Posted on September 02, 2020 by Jenny Cromack
Fat… the word many fear, the word hugely understood and slammed in the media! But it’s about time we get to know the truth about FAT! It’s a topic which I often discuss with my personal training clients as fat isn’t all that bad….you just need to know which types you should be eating and which you should avoid.
Firstly, what is fat? What are the types of fat? And most importantly why do we need it? Let’s look at why we need fat first?
1g of fat provides us with 9kcal of energy, compared to carbohydrates and protein which provide us with 4kcal. Although fats are more calorie dense, they do reap benefits.
Source of Essential Fatty Acids!
Including dietary fats in our day to day life provides a source of essential fatty acids which our body cannot make such as omega-6 and omega-3, (found in oily fish). Fatty acids are particularly important for the contribution they have to the formation of cell membranes, especially in nerve tissue.
Carrier of Vitamins
Not only that, but fat is a carrier of fat-soluble vitamins known as Vitamin A, D, E and K which are essential for good health. Fat is absolutely necessary for their absorption.
You Give Fats A Bad Name…..!
Now, fats can get a bad name too! It’s pretty easy to get confused. Should we eat them? Should we avoid them? The answer to the last question is NO! It’s recommended that we consume no less than 25% of daily energy intake from fats. The British Nutrition Foundation recommend fats to fall from 35% or below of our daily food energy intake but 11% or less being saturated fats. This is where it can get a little tricky! With 11% or less of saturated fats, and a small 2% from trans fatty acids, how do we know which ones to cut down on?
Saturated fats are usually your ‘hard’ fats. Fats that are hard at room temperature. Cheese, butter, processed foods and meat such as sausages, pastry, etc. Although you don’t have to completely avoid them, it’s a great idea to cut back on saturated fats and keep saturated fats low in your diet. Having a diet high in saturated fat can lead to an increase in cholesterol and increase your risk of heart disease.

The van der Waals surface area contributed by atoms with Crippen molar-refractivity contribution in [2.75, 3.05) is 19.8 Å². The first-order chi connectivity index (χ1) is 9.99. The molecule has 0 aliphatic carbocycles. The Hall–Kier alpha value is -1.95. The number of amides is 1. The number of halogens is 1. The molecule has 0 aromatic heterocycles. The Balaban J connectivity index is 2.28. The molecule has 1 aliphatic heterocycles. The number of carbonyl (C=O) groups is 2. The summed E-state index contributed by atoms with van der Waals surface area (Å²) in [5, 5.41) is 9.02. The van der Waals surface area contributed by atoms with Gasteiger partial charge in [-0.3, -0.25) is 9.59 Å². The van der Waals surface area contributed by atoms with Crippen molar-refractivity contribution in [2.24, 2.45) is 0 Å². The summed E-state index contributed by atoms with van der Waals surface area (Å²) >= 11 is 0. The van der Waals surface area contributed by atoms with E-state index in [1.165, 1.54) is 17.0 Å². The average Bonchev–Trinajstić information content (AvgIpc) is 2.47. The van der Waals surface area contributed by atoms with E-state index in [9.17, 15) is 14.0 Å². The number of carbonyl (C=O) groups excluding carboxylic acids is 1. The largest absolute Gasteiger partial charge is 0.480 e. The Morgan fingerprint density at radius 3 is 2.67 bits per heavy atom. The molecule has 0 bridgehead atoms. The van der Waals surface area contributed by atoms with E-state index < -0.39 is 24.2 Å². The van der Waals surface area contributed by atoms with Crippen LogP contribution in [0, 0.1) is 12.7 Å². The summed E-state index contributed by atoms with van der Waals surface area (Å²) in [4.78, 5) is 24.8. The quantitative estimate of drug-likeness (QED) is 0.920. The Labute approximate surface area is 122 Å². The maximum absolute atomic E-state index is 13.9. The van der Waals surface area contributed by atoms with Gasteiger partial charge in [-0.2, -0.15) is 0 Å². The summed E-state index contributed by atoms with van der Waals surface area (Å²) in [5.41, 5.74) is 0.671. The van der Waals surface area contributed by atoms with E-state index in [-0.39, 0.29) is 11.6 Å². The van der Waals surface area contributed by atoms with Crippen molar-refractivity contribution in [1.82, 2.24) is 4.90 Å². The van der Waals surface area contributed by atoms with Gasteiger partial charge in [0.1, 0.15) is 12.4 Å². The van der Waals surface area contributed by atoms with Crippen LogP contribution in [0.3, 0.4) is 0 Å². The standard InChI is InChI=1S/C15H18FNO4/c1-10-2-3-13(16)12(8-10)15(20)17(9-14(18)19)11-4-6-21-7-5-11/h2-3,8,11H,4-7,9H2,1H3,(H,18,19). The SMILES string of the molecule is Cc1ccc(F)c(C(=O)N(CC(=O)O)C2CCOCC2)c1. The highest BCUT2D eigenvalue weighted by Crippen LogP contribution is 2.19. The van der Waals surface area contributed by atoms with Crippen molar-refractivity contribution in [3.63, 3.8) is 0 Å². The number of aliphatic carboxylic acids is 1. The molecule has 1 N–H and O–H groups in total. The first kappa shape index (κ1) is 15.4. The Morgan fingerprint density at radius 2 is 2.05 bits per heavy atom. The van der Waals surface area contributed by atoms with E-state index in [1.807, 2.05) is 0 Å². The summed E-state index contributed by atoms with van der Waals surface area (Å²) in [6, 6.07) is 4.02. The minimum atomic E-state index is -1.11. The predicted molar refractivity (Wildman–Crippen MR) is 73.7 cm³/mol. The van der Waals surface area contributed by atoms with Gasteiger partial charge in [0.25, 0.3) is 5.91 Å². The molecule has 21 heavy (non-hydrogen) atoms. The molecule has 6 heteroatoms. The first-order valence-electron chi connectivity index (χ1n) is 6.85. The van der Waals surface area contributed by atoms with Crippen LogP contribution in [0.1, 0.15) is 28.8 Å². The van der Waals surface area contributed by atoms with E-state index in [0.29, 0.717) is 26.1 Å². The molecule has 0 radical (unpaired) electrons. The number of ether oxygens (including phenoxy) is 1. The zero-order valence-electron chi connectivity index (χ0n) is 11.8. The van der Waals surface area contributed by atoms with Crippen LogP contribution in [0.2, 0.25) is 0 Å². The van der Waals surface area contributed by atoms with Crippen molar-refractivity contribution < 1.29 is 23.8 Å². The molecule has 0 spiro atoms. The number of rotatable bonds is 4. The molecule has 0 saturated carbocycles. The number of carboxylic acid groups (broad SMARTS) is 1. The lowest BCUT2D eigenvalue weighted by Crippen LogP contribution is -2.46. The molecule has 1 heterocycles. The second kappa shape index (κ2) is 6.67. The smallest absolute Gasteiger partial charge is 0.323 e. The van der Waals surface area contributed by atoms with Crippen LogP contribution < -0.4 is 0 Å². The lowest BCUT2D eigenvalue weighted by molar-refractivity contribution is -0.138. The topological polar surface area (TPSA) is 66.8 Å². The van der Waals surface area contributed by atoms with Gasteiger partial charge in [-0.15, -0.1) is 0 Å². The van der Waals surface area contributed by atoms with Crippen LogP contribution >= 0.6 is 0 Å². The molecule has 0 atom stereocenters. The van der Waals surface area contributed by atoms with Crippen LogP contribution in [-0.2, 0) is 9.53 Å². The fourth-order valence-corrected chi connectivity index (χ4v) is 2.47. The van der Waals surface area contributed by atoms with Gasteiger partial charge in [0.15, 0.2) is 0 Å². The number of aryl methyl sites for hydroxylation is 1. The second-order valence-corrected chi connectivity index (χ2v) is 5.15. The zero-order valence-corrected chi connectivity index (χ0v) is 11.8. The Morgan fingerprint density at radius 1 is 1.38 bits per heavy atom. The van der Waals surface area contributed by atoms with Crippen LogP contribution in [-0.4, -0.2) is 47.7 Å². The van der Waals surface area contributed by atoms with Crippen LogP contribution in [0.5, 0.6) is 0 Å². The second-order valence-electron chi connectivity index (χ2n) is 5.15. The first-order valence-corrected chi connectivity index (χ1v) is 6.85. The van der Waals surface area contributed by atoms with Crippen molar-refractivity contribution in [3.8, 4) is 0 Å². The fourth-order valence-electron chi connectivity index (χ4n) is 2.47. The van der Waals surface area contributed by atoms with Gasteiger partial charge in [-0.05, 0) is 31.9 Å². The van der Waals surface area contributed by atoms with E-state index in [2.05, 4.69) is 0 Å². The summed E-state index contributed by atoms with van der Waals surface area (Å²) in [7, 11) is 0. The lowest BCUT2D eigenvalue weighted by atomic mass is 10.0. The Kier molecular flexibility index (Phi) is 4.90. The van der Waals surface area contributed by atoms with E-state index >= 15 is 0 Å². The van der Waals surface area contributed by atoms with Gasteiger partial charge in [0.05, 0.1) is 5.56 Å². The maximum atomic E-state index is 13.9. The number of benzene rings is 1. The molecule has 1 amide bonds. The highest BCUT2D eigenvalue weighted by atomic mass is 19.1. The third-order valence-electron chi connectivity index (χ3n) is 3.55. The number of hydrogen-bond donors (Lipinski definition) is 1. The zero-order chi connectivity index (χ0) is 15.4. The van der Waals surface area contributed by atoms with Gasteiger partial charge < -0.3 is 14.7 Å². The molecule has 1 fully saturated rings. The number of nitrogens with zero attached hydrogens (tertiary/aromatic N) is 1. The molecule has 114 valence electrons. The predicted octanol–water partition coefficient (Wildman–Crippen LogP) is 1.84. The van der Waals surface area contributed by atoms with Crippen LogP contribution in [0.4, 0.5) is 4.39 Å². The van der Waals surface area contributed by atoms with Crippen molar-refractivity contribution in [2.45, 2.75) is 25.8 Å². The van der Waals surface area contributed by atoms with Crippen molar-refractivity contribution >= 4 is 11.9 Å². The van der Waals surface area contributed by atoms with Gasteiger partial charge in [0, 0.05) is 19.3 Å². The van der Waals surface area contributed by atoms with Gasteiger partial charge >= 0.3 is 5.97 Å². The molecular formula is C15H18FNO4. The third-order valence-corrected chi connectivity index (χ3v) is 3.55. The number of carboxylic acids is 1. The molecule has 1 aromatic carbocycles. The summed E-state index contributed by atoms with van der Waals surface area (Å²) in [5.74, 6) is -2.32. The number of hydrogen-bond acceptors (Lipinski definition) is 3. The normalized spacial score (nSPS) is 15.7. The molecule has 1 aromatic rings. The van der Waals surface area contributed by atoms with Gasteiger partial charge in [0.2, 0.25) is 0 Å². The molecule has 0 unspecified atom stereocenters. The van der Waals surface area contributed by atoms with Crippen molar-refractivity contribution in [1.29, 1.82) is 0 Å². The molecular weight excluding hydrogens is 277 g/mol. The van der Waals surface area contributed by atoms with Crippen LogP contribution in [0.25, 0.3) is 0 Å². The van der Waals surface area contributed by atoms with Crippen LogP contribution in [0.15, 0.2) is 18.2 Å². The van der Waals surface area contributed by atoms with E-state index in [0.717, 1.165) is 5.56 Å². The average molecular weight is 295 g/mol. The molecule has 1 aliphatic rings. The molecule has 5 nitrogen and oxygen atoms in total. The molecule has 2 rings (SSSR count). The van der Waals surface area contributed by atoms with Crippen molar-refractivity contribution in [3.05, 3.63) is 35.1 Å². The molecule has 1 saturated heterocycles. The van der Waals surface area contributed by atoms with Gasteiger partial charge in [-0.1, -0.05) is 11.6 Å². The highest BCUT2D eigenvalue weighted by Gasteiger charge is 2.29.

Trans fatty acids are known to be high in foods like fast food, fries, takeaways, etc. Again, it’s a good idea to keep these low in your diet as they can contribute to high cholesterol levels, obesity and weight gain around the abdominal area.
Replacing or swapping trans fats and saturated fats in your diet for monounsaturated (olive oil, avocados etc) and polyunsaturated fatty acids (fish, seeds, nuts) can actually result in decreased cholesterol levels leading to reduced heart disease risk.
If you’re looking to reduce your saturated fat or trans fat intake, here are a few tips to get you started:
- Use ‘lean’ meat rather than fatty meat and cut off any visible fat!
- Instead of frying try grilling, boiling or steaming foods.
- Switch out butter or lard for olive, rapeseed or sunflower oils & oil based spreads.
- Choose lower fat options, such as skimmed or semi skimmed milk.
If you need any more advice about which fats you should be including in your diet, be sure to get in touch and we’ll be glad to help.